|India: Global food security crisis, ban on wheat export activities|
The export ban is the result of a continuous heat wave and rising extreme temperatures in several parts of India. It has become a real threat to Indian agriculture, thwarting all harvest activity this year. This then forced the Indian government to impose a ban on exports, especially on wheat commodities which should be shipped as much as 10 million tons this year, this prohibition is intended to meet domestic needs. Shortly after the ban was released, the price of wheat has now soared to its highest level. Where the price of wheat in India has gone up 320 US dollars.
India's wheat role is important because Bangladesh is the world's largest exporter of wheat after Ukraine. According to a report from the Indian Ministry of Commerce throughout 2021, India has supplied as much as 54 percent or 11.5 million tons of its wheat reserves to global trade. Even thanks to these exports, the Indian government was able to pocket a profit of up to 299.4 million US dollars per year, reported by The Daily Star. Apart from contributing to the supply of wheat, India is also known to be one of the important exporters of grain commodities.
The United States Department of Agriculture noted, India has at least about 10 percent of the world's grain reserves. There are also several countries that receive large portions of India's grain and grain supplies, such as Malaysia, Qatar, Nepal, United Arab Emirates, Sri Lanka, Afghanistan, Indonesia, Oman, and Yemen, reported by the New York Times.
The emergence of a new policy made by India not only made the price of wheat and grains soar, it could even hoist a surge in other food items such as flour, bread, cereals, and other staple foods. This, of course, exacerbated global food conditions, especially now that Ukraine's grain and grain exports were no longer able to operate due to the invasion.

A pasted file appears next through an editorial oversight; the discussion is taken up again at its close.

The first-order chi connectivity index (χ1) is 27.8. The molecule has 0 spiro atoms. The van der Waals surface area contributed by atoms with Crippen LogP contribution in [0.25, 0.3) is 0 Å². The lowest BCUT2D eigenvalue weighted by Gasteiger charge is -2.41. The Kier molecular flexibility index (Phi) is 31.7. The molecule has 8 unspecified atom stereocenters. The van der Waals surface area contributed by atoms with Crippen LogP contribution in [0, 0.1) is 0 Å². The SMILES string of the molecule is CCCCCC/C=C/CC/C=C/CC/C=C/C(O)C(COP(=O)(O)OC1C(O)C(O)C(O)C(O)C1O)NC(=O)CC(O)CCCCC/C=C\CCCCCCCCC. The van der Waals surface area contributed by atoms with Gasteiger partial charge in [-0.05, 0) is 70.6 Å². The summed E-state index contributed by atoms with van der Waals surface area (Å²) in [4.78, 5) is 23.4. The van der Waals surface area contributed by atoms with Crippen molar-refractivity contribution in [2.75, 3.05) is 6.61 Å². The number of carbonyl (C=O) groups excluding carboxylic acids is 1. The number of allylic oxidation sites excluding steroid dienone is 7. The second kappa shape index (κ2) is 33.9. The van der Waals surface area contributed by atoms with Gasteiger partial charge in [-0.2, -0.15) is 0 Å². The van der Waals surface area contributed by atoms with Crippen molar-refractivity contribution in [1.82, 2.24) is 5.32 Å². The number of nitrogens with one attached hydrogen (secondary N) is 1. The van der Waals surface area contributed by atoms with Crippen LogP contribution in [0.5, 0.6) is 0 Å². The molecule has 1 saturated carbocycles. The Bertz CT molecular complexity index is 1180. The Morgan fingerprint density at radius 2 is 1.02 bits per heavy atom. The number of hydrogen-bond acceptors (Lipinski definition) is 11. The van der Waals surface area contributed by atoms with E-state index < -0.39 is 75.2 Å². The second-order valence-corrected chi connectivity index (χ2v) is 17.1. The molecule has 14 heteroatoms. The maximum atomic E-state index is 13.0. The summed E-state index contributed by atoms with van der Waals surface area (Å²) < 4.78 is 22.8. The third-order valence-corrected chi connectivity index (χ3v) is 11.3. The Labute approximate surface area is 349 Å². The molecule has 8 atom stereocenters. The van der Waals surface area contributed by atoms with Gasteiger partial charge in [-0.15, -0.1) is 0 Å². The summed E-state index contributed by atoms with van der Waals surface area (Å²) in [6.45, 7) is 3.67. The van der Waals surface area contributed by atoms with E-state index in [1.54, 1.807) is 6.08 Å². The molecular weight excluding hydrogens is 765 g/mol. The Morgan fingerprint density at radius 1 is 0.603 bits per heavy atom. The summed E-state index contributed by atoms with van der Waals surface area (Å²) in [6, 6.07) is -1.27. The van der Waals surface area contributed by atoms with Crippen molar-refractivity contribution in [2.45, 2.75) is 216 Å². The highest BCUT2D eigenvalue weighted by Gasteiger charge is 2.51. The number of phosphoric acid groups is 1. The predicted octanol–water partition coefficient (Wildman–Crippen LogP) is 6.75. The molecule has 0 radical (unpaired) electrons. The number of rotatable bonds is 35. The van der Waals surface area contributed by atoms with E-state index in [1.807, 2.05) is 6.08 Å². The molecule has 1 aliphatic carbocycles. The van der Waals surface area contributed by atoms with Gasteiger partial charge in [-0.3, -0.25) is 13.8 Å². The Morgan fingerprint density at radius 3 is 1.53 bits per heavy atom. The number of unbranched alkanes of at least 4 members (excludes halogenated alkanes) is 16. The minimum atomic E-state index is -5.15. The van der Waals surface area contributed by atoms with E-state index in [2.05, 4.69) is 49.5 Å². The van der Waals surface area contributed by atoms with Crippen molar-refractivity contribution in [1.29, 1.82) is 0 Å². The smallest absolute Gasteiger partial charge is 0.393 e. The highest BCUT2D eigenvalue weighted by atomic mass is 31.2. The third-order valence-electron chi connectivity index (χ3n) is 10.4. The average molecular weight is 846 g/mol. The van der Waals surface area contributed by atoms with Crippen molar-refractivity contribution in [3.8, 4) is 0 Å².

The increasing world demand for wheat without an increase in supply worsens the condition of wheat trade in the global market, some analysts predict that if India's wheat export ban is carried out for a long period of time, it could exacerbate the forecast for hunger that occurs around the world. "We expect export restrictions to last only two to three months," said a Mumbai-based dealer with a global trading firm.
Further export bans could also be a further blow to international organizations working to counter the widespread threat of famine. The head of the FAO World Food Programme, said that 47 million people in the world could become victims of hunger because of the crisis and the sharp increase in world food prices. Even though the prohibition on exposure has been passed, Prime Minister Narendra Modi said that countries with letters of credit can still receive India's wheat export supplies, so they can still meet the food needs of their citizens.